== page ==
The Federal Acquisition Regulation, the principal set of rules that steer $600 billion each year in federal contracting, is as long as the entire Harry Potter series combined — and arguably less enchanting.

As in the case of J.K. Rowling’s hit novels, length is not necessarily a bad thing. When it comes to the words that dictate what and how the government can buy goods and services, less is more, according to a report by Bidscale, a market-intelligence company that offers software to help accelerate federal contracts.

“The Federal Acquisition Regulation, and associated policies, contain thousands of pages of sometimes contradictory requirements that make full compliance nearly impossible,” it said. “The procurement process can take so long that contracts are often overcome by events before completion.”

The result is a stifling of innovation that can’t be capitalized on fast enough and barriers to entry for companies, the report said.

The Defense Innovation Board, which advises top Pentagon leaders on commercial sector innovation, called the web of regulations a “massive spaghetti code” in a report on how the acquisition process has become bogged down by layers of rules.

Today, the FAR is comprised of 53 parts and more than 2,000 pages of regulatory requirements, many of which are essential to everyday business operations, including setting pay terms, identifying small-business affiliation or meeting labor requirements set forth in the Service Contract Act.

Statutes, agency FAR supplements, other agency regulations and other guidance documents may also apply.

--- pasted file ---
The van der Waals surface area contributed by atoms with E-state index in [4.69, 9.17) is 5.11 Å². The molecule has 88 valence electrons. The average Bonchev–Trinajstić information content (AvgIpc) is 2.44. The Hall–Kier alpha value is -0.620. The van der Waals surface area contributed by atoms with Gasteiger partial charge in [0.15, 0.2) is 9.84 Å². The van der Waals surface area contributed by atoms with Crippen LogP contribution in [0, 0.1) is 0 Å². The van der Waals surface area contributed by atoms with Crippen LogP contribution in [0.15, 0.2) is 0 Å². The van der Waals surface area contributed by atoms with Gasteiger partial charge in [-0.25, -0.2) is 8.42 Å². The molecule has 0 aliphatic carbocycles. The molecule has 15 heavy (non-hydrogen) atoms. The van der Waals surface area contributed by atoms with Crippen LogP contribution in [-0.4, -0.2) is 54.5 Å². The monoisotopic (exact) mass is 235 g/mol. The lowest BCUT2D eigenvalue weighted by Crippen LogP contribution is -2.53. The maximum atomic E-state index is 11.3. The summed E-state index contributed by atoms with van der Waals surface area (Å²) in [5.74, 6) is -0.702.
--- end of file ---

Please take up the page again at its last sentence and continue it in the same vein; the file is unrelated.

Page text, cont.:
New rules come about as changes jointly proposed by the Department of Defense, the General Services Administration, and the National Aeronautics and Space Administration, acting on behalf of the Federal Acquisition Regulatory Council or the administrator of the Office of Federal Procurement Policy.

These rules create little room for ambiguity and, in theory, an even playing field for competing contractors to earn the government’s dollar, the report said.

Together, the FAR aims to “deliver on a timely basis the best value product or service to the customer,” though the report said it has sabotaged itself with a system of complicated policies.

Executing the FAR is the job of nearly 40,000 contracting officers employed throughout the federal government. These members of the civil service leverage contracts to form relationships with over 120,000 business entities and serve as the authority on acquisition regulation, a job that the report said has gotten more difficult.

“Even the most seasoned contracting officers, backed by decades of experience and deep familiarity with the system, spend a larger portion of their time navigating administrative and compliance requirements rather than focusing more on strategic responsibilities,” the report said.

Cameron Holt, who served as the deputy assistant secretary of the Air Force for acquisition, said in a 2020 interview with the National Contract Management Association that the government has so many laws that “contracting officers in the trenches can’t even follow them all because they actually start to conflict with each other.”

In 2020, the Office of Personnel Management assessed challenges facing the acquisition workforce. It found there was a general lack of qualified candidates and that required training is expensive and time-consuming. Close to 7% of the federal government’s acquisition workforce is under 30 years old, said Lesley Field, deputy administrator for Federal Procurement Policy in the Office of Management and Budget, during the 2022 Professional Services Council acquisition conference.

“A common theme among educational and technological organizations is that these 1102s are crucial players in redefining and accelerating federal procurement,” the report said.

Molly Weisner is a staff reporter for Federal Times where she covers labor, policy and contracting pertaining to the government workforce. She made previous stops at USA Today and McClatchy as a digital producer, and worked at The New York Times as a copy editor. Molly majored in journalism at the University of North Carolina at Chapel Hill.

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